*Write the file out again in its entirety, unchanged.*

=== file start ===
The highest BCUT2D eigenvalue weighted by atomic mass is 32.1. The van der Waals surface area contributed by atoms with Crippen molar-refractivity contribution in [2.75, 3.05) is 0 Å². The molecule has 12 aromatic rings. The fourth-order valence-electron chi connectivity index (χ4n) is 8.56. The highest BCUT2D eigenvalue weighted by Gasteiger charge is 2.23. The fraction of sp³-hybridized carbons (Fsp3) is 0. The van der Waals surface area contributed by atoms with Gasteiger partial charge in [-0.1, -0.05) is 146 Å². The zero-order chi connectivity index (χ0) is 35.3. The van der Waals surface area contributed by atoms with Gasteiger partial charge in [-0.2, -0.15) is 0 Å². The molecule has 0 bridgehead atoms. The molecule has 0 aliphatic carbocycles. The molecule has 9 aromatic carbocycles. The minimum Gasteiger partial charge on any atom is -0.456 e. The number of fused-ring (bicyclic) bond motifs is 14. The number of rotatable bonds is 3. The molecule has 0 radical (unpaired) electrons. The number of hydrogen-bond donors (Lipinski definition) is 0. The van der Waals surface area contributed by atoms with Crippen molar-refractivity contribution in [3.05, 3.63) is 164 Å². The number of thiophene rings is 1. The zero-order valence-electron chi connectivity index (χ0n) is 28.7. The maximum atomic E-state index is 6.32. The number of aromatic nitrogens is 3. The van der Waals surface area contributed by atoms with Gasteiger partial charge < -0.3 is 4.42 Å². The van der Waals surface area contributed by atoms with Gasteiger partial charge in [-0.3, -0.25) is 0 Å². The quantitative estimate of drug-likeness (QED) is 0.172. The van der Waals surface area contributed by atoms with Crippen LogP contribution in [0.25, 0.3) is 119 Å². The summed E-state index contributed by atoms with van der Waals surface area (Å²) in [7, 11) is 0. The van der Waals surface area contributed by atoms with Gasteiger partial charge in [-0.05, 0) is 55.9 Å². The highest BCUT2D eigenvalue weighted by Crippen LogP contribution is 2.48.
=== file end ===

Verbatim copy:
The highest BCUT2D eigenvalue weighted by atomic mass is 32.1. The van der Waals surface area contributed by atoms with Crippen molar-refractivity contribution in [2.75, 3.05) is 0 Å². The molecule has 12 aromatic rings. The fourth-order valence-electron chi connectivity index (χ4n) is 8.56. The highest BCUT2D eigenvalue weighted by Gasteiger charge is 2.23. The fraction of sp³-hybridized carbons (Fsp3) is 0. The van der Waals surface area contributed by atoms with Gasteiger partial charge in [-0.1, -0.05) is 146 Å². The zero-order chi connectivity index (χ0) is 35.3. The van der Waals surface area contributed by atoms with Gasteiger partial charge in [-0.2, -0.15) is 0 Å². The molecule has 0 bridgehead atoms. The molecule has 0 aliphatic carbocycles. The molecule has 9 aromatic carbocycles. The minimum Gasteiger partial charge on any atom is -0.456 e. The number of fused-ring (bicyclic) bond motifs is 14. The number of rotatable bonds is 3. The molecule has 0 radical (unpaired) electrons. The number of hydrogen-bond donors (Lipinski definition) is 0. The van der Waals surface area contributed by atoms with Crippen molar-refractivity contribution in [3.05, 3.63) is 164 Å². The number of thiophene rings is 1. The zero-order valence-electron chi connectivity index (χ0n) is 28.7. The maximum atomic E-state index is 6.32. The number of aromatic nitrogens is 3. The van der Waals surface area contributed by atoms with Gasteiger partial charge < -0.3 is 4.42 Å². The van der Waals surface area contributed by atoms with Gasteiger partial charge in [-0.3, -0.25) is 0 Å². The quantitative estimate of drug-likeness (QED) is 0.172. The van der Waals surface area contributed by atoms with Crippen LogP contribution in [0.25, 0.3) is 119 Å². The summed E-state index contributed by atoms with van der Waals surface area (Å²) in [7, 11) is 0. The van der Waals surface area contributed by atoms with Gasteiger partial charge in [-0.05, 0) is 55.9 Å². The highest BCUT2D eigenvalue weighted by Crippen LogP contribution is 2.48.